2. You will have spent your time obsessing about where you are instead of spending your time taking action…

    Yup, thinking too much about how far away you are from your goal is actually a distraction…a very good one.

    And who is going to advance more? Someone who does not worry too much about the future and just takes action, or someone who mostly worries about the future and then takes action with what energy is left?

    And then there is the self-fulfilling prophecy. You believe in yourself a lot -> You take massive action because you believe it’s going to work! -> Massive action brings good results -> Voila, you knew this would work!

    But, when you don’t believe in yourself -> You hardly take any action because it’s not going to work anyway -> You get mediocre results -> Aha, you knew this stuff didn’t work!

    As Henry Ford said:

    “Whether you think you can, or you think you can’t–you’re right.”

  10. The ‘B player’ stuff hits home right now.

    In my field I have years of experience, but am still considered entry level. Now, I’, looking to make the move into management, and have started interviewing, etc.

    I always hang out with managers, and directors when I can; and I manage to get along great with them on a personal level. They all know I do great work, but my problem is getting them to see me as more than just ‘that friendly guy, who does great work’.

    Any advice on how to get them to change perspectives?

  11. It’s a good post Ramit, and it hits close to home for me. I struggle a good deal with trying to be more confident in my experience and successes.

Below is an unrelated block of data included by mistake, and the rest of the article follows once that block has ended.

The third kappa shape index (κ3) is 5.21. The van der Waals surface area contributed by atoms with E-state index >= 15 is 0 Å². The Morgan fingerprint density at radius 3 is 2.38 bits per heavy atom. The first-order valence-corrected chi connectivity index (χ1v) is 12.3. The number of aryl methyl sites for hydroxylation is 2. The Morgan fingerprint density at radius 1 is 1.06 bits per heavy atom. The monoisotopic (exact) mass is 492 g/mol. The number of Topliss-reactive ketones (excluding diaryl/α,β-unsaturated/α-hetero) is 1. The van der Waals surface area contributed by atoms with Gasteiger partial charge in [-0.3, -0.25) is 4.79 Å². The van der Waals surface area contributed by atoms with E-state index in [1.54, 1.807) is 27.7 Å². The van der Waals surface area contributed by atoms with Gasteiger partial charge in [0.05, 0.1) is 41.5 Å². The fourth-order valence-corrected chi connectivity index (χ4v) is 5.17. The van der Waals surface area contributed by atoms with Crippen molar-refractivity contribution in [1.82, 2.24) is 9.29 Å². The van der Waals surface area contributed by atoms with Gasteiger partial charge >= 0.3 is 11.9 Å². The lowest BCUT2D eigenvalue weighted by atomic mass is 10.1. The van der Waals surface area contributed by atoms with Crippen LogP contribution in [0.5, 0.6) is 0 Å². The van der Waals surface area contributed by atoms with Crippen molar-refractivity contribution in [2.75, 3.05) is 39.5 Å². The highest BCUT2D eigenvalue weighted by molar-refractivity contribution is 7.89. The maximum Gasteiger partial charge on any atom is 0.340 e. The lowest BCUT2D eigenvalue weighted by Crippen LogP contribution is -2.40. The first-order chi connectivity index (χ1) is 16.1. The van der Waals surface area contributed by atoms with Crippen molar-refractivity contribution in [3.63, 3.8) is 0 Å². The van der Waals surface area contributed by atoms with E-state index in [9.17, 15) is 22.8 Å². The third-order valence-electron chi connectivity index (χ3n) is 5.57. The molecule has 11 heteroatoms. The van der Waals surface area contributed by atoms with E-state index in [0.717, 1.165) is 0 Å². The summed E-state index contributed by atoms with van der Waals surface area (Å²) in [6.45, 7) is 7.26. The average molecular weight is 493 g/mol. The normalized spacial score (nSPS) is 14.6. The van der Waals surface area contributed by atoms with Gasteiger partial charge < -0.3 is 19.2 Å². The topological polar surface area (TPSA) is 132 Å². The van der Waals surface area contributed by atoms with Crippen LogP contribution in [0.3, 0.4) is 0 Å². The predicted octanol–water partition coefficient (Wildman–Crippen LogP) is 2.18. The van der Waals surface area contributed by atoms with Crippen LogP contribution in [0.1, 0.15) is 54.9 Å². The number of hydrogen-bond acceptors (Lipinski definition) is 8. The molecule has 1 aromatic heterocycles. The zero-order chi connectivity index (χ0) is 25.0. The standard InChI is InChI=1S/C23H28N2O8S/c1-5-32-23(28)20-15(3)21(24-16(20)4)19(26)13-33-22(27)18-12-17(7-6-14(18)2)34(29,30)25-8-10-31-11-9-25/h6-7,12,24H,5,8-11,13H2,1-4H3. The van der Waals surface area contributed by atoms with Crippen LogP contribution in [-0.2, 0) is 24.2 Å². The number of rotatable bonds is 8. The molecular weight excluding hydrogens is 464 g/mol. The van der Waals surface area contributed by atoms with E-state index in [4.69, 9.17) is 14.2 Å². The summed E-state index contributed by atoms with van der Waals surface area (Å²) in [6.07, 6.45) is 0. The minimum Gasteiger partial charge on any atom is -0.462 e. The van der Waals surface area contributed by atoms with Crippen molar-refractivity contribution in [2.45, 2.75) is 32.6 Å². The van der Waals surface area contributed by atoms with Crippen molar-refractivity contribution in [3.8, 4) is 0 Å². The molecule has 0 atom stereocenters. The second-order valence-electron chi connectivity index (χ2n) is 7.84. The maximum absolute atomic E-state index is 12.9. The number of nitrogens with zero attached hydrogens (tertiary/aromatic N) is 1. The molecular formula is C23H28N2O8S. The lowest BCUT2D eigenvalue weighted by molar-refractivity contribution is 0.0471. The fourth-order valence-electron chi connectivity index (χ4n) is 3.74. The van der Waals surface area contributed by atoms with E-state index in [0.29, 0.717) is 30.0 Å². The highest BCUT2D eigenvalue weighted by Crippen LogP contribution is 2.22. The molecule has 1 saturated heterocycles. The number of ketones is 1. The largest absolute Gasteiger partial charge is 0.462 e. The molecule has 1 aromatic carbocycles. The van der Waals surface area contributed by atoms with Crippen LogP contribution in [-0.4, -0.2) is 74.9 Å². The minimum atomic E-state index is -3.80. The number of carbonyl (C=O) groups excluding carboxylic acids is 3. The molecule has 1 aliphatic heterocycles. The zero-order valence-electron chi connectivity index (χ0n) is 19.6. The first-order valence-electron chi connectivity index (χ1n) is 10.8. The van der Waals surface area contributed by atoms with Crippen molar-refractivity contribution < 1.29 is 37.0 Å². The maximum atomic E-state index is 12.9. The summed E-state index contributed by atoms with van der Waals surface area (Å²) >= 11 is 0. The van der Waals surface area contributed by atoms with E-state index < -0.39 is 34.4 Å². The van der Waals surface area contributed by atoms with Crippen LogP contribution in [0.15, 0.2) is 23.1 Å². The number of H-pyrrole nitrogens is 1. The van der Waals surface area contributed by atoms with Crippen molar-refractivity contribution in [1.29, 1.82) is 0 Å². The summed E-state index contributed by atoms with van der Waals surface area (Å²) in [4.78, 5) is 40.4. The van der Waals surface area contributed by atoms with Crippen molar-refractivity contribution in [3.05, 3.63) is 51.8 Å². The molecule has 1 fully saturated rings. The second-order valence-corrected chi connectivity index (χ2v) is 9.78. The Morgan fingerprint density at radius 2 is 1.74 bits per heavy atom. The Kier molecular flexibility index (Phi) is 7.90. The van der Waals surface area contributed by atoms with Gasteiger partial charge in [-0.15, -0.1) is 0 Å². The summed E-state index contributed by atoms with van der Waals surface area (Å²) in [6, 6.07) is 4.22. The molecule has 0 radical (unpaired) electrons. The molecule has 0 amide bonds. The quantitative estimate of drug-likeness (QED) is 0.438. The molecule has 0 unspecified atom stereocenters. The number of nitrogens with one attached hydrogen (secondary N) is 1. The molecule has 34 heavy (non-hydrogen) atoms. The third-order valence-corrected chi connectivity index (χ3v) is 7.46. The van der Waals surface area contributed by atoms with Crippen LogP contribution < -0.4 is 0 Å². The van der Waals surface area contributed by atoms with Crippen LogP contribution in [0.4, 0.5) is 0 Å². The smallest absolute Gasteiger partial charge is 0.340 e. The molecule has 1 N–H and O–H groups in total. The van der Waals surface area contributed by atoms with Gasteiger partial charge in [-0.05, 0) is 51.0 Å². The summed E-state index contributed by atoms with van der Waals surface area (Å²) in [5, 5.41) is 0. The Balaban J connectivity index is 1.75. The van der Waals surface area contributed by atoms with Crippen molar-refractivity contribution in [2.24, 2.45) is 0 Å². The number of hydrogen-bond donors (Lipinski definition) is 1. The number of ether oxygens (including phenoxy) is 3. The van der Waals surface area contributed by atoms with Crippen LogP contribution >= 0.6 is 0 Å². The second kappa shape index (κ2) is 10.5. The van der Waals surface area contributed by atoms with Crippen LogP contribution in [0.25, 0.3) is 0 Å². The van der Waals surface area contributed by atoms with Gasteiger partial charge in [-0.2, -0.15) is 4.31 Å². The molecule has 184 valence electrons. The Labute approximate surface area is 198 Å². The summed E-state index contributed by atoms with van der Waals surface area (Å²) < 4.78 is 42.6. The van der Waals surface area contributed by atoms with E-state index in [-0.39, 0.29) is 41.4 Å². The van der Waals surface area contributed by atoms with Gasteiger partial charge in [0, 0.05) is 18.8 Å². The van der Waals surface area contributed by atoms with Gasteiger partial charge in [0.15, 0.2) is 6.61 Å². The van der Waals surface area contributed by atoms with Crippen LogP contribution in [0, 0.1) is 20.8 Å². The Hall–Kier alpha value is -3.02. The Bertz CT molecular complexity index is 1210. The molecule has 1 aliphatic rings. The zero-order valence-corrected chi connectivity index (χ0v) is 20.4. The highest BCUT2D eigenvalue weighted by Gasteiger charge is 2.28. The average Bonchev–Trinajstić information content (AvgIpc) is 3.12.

In fact, I’ve been taking the brutally small steps strategy with my schoolwork. It takes much of the pressure off of me trying to learn all of calculus and physics in a single year, helps to keep me out of panic mode. So I can attest to the fact that consistency over quantity works.

    I’m still waiting to see if you ever have any thoughts about being a top performer while struggling with severe mental illness. I’d love to see that article someday.

  12. I over prepare. At my old job at PWC all I worked with were the top performers from college. I’ve learned though that if you can’t cut it get out.

    You can “over-prepare” enough to stay afloat. But unless you have the talent and the natural skills you’re going to be outpaced (so find something where you can become the top performer).

  13. This is fantastic. I’ve read it twice in two days. The small steps are killer. I want success, and I want it now. But life doesn’t work that way. Small steps, consistency over time is how you win.

    I’ve also been very aware of who I surround myself with recently. This is huge. If you hang with negative people who aren’t successful at anything, you’ll end up that way. The opposite is true as well.

  14. Thanks for snappy article.

    “A company is known by the people it keeps.”

    ~Vince

  15. cool post Ramit. the entire message can be summarized into one phrase “networking”. you are essentially saying to get out of one’s comfort zones and make meaningful connections with people who can help get you to that next level.